CHALABI: The issue here is that anyone who killed in violence against the Iraqi government and against those invited by the Iraqi government to be part of the Multi-National force is not included.

KING: Help us, sir, understand, based on your best estimates today, how long do you think the U.S. troops -- and you have had disagreements with the United States government from time to time -- but how long do you think, sir, your country will need U.S. troops on the ground?

CHALABI: This is a question that cannot be answered by giving you an estimate quickly. I don't have a crystal ball. However, I will tell you that, had we proceeded down the path that we had suggested two years ago, we would have had better security and a reduction of U.S. troops now. The most important thing is the issue of sovereignty. The Iraqi government must have sovereignty. It is in the interest of Iraq and of the United States, working together.

Sovereignty means also control over the Iraqi armed forces, from recruiting to training, to equipment, to deployment. All these issues must be under the control of the Iraqi government.

We are very happy, we're very glad to have assistance from the United States and from the multinational force. We cannot do without that now, but the issue of control of these forces, especially on the recruitment and the training, must be in the hands of the Iraqi government, because that is the way to move forward, and that is the way to have this issue resolved. The security and intelligence in Iraq are best controlled by the Iraqi government. We need to talk about that with the U.S. government.

KING: Well, sir, to have those talks, you need a new government in place. What is your best estimate of when you will have an agreement on a new government, and do you have any doubts at all, sir, that that new government will meet the August deadline to have a constitution in place?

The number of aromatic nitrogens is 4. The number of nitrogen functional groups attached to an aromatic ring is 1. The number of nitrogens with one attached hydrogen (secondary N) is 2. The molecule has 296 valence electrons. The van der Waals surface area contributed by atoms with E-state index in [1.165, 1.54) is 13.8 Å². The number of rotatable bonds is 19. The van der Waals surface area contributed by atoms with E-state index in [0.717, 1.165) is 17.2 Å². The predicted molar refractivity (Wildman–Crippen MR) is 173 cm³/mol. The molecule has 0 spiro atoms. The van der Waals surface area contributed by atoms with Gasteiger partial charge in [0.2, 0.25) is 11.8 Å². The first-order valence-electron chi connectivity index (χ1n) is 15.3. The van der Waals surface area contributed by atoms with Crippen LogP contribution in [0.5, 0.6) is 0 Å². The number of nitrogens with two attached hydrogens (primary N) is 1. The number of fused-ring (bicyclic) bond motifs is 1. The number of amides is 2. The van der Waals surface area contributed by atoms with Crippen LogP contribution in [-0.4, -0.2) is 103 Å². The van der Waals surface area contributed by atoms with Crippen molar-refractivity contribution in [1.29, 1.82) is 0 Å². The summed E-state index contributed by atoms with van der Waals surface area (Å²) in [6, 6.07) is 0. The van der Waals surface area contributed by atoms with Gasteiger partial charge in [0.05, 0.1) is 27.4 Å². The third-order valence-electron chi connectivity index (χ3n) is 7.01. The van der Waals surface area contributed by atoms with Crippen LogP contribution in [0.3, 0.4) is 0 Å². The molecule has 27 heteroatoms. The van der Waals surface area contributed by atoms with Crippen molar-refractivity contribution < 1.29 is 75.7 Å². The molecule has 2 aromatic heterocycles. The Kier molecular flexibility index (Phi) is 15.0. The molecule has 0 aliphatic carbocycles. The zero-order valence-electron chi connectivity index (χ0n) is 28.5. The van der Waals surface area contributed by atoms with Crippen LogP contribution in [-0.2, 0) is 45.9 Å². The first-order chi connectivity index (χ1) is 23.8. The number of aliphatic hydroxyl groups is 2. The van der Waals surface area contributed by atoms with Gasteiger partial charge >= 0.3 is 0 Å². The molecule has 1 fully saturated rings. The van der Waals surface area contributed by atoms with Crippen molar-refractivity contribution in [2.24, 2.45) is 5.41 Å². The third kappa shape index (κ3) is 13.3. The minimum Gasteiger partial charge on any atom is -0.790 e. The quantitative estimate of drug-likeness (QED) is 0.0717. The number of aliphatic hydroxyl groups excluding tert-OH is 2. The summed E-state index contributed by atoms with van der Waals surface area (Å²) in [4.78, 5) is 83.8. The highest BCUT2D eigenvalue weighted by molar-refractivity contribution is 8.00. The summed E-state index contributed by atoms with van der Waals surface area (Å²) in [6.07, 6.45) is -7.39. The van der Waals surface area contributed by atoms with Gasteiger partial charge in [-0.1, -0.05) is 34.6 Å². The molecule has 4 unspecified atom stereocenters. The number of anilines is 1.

CHALABI: Again, I do not have a crystal ball. The negotiations are going on, and I do not want to make further statements, but we are committed to our candidate for prime minister, Mr. Jaafari, and the United Iraqi Alliance is negotiating with the Kurds and Kurdish list also, so that we can come to an agreement to form a government. There is no question that the deadline will be met and we will have a constitution, and we will have a referendum. And there is no need to delay this process at all. This is the will of the Iraqi people, and they need to move forward and get a permanent constitution and a government elected on the basis of this constitution.

KING: And sir, finally, in April of 2003, you said, quote, "I do not seek office." There is talk now that you hope to be deputy prime minister or some senior position in the new government. What role do you see Ahmed Chalabi playing, if and when this new government is reached?

CHALABI: I do not know what the outcome of these negotiations. It is a very different matter from seeking office. The issue here is that it is a matter of service. There is a need now for Iraqis to come together and work out the problems. We must work out the various issues. One of the most important issues that we must work out is the issue of public corruption, and I think that this is impacting on the security situation, on the development issues, and on the expenditure of Iraqi funds, and also on foreign aid, and I believe the new government will have to tackle this issue head on and quickly.

KING: Ahmed Chalabi, thank you so much for joining us today on LATE EDITION from Baghdad, sir.

CHALABI: Thank you.

KING: Thank you.


KING: For us now, a quick break, but just ahead, Pope Benedict XVI celebrated his inaugural mass today. We'll speak with an American cardinal in Rome about his hopes for the new pontiff, and the challenges facing the Catholic Church.